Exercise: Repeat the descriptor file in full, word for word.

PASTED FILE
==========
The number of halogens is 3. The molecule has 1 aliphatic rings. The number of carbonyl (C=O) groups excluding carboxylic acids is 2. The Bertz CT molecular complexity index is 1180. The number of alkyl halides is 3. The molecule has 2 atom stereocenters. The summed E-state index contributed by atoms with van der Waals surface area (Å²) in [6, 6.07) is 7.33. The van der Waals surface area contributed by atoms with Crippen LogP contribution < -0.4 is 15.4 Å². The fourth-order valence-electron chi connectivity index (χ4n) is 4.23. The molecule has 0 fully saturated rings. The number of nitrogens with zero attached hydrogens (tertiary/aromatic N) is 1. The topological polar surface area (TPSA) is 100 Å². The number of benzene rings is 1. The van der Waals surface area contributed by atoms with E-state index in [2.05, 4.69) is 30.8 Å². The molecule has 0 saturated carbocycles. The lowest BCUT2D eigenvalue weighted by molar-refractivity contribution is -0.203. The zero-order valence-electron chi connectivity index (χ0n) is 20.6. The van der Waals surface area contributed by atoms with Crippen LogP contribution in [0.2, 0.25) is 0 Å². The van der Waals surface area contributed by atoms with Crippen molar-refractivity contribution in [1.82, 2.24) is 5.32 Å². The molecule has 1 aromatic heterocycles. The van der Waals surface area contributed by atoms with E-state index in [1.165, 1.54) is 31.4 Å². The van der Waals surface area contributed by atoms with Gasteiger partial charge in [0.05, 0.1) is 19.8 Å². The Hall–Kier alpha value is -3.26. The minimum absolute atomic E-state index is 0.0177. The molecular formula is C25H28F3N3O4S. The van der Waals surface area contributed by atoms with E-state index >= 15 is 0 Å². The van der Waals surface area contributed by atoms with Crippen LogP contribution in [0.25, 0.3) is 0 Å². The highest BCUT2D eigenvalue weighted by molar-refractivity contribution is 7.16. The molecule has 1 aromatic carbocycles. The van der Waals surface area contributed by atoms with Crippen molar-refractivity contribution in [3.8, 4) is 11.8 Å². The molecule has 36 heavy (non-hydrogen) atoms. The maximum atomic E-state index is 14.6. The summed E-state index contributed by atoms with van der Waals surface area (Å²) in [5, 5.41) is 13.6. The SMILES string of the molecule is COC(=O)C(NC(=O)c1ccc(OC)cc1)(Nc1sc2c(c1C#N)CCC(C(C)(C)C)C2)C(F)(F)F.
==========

The number of halogens is 3. The molecule has 1 aliphatic rings. The number of carbonyl (C=O) groups excluding carboxylic acids is 2. The Bertz CT molecular complexity index is 1180. The number of alkyl halides is 3. The molecule has 2 atom stereocenters. The summed E-state index contributed by atoms with van der Waals surface area (Å²) in [6, 6.07) is 7.33. The van der Waals surface area contributed by atoms with Crippen LogP contribution < -0.4 is 15.4 Å². The fourth-order valence-electron chi connectivity index (χ4n) is 4.23. The molecule has 0 fully saturated rings. The number of nitrogens with zero attached hydrogens (tertiary/aromatic N) is 1. The topological polar surface area (TPSA) is 100 Å². The number of benzene rings is 1. The van der Waals surface area contributed by atoms with E-state index in [2.05, 4.69) is 30.8 Å². The molecule has 0 saturated carbocycles. The lowest BCUT2D eigenvalue weighted by molar-refractivity contribution is -0.203. The zero-order valence-electron chi connectivity index (χ0n) is 20.6. The van der Waals surface area contributed by atoms with Crippen LogP contribution in [0.2, 0.25) is 0 Å². The van der Waals surface area contributed by atoms with Crippen molar-refractivity contribution in [1.82, 2.24) is 5.32 Å². The molecule has 1 aromatic heterocycles. The van der Waals surface area contributed by atoms with E-state index in [1.165, 1.54) is 31.4 Å². The van der Waals surface area contributed by atoms with Gasteiger partial charge in [0.05, 0.1) is 19.8 Å². The Hall–Kier alpha value is -3.26. The minimum absolute atomic E-state index is 0.0177. The molecular formula is C25H28F3N3O4S. The van der Waals surface area contributed by atoms with E-state index >= 15 is 0 Å². The van der Waals surface area contributed by atoms with Crippen LogP contribution in [0.25, 0.3) is 0 Å². The highest BCUT2D eigenvalue weighted by molar-refractivity contribution is 7.16. The molecule has 1 aromatic carbocycles. The van der Waals surface area contributed by atoms with Crippen molar-refractivity contribution in [3.8, 4) is 11.8 Å². The molecule has 36 heavy (non-hydrogen) atoms. The maximum atomic E-state index is 14.6. The summed E-state index contributed by atoms with van der Waals surface area (Å²) in [5, 5.41) is 13.6. The SMILES string of the molecule is COC(=O)C(NC(=O)c1ccc(OC)cc1)(Nc1sc2c(c1C#N)CCC(C(C)(C)C)C2)C(F)(F)F.